During the 1960s and 1970s, widespread environmental concern created new demands for environmental expertise in intergovernmental organizations. This dissertation unravels the interlacing of science and politics in controversies on universal environmental guidelines, the political authority of scientific experts, and the social value of nature. It reveals how despite their great ambitions, their strong scientific background, and their inclusion of socially relevant themes, long-established ecologists at the International Union for the Conservation of Nature (IUCN) struggled to make conservation a central part of international environmental politics. Insisting on the all-encompassing relevance of ecosystem ecology, their claims for environmental expertise bore the air of centralized, technocratic elitism that seemed irreconcilable with post-colonial sociopolitical reforms.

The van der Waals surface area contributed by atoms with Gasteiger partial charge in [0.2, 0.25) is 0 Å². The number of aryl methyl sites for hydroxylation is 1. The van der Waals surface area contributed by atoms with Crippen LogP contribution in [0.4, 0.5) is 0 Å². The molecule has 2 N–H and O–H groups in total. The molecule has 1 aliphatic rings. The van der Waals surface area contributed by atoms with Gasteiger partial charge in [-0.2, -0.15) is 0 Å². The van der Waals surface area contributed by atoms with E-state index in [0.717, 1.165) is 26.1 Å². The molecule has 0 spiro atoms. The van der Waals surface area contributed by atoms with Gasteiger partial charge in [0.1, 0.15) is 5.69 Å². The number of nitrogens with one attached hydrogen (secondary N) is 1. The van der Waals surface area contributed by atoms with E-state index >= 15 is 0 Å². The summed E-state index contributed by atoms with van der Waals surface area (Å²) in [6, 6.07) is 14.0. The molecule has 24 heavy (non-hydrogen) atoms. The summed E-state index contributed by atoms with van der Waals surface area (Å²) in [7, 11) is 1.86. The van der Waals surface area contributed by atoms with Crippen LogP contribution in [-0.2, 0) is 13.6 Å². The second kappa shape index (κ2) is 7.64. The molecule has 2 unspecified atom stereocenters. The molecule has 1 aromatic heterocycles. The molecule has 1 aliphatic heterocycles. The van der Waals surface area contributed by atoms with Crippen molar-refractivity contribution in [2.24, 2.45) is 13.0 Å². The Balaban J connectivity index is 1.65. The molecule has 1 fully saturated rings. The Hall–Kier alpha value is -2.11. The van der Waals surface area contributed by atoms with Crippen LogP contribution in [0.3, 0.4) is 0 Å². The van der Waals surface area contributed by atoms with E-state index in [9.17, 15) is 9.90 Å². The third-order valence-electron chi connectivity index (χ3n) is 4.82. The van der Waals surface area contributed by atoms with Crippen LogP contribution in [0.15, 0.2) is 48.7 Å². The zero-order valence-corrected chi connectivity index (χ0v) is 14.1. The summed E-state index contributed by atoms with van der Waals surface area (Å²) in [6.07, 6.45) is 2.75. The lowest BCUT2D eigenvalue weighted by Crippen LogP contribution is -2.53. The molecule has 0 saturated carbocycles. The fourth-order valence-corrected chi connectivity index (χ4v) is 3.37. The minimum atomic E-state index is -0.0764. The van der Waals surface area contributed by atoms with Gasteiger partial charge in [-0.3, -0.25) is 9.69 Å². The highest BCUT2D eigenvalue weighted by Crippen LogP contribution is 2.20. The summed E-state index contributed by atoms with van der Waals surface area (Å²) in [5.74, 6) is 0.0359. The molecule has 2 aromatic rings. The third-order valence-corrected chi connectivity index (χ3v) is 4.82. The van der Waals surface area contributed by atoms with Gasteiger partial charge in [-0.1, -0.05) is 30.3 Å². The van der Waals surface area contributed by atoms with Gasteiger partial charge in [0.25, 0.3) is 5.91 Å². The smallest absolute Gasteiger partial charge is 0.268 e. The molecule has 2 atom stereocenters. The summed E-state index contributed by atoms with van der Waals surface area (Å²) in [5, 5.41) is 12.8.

- universal environmental guidelines